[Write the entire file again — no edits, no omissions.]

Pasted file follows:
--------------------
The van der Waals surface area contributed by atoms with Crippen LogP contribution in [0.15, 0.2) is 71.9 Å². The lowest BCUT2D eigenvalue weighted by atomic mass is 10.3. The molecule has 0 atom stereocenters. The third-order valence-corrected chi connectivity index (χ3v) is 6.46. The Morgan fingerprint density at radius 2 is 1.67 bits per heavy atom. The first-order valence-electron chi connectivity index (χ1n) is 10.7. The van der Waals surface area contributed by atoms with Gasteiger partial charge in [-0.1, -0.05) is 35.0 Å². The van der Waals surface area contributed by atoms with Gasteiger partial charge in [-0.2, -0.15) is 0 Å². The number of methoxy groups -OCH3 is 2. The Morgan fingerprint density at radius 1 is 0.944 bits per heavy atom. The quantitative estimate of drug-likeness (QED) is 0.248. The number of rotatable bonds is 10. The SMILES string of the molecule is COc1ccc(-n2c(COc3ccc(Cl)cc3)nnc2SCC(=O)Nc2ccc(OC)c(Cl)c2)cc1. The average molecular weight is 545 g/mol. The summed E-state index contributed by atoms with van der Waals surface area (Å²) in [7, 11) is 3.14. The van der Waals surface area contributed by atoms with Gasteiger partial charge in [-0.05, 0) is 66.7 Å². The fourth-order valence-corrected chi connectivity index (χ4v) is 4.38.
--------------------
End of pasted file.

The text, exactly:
The van der Waals surface area contributed by atoms with Crippen LogP contribution in [0.15, 0.2) is 71.9 Å². The lowest BCUT2D eigenvalue weighted by atomic mass is 10.3. The molecule has 0 atom stereocenters. The third-order valence-corrected chi connectivity index (χ3v) is 6.46. The Morgan fingerprint density at radius 2 is 1.67 bits per heavy atom. The first-order valence-electron chi connectivity index (χ1n) is 10.7. The van der Waals surface area contributed by atoms with Gasteiger partial charge in [-0.1, -0.05) is 35.0 Å². The van der Waals surface area contributed by atoms with Gasteiger partial charge in [-0.2, -0.15) is 0 Å². The number of methoxy groups -OCH3 is 2. The Morgan fingerprint density at radius 1 is 0.944 bits per heavy atom. The quantitative estimate of drug-likeness (QED) is 0.248. The number of rotatable bonds is 10. The SMILES string of the molecule is COc1ccc(-n2c(COc3ccc(Cl)cc3)nnc2SCC(=O)Nc2ccc(OC)c(Cl)c2)cc1. The average molecular weight is 545 g/mol. The summed E-state index contributed by atoms with van der Waals surface area (Å²) in [7, 11) is 3.14. The van der Waals surface area contributed by atoms with Gasteiger partial charge in [-0.05, 0) is 66.7 Å². The fourth-order valence-corrected chi connectivity index (χ4v) is 4.38.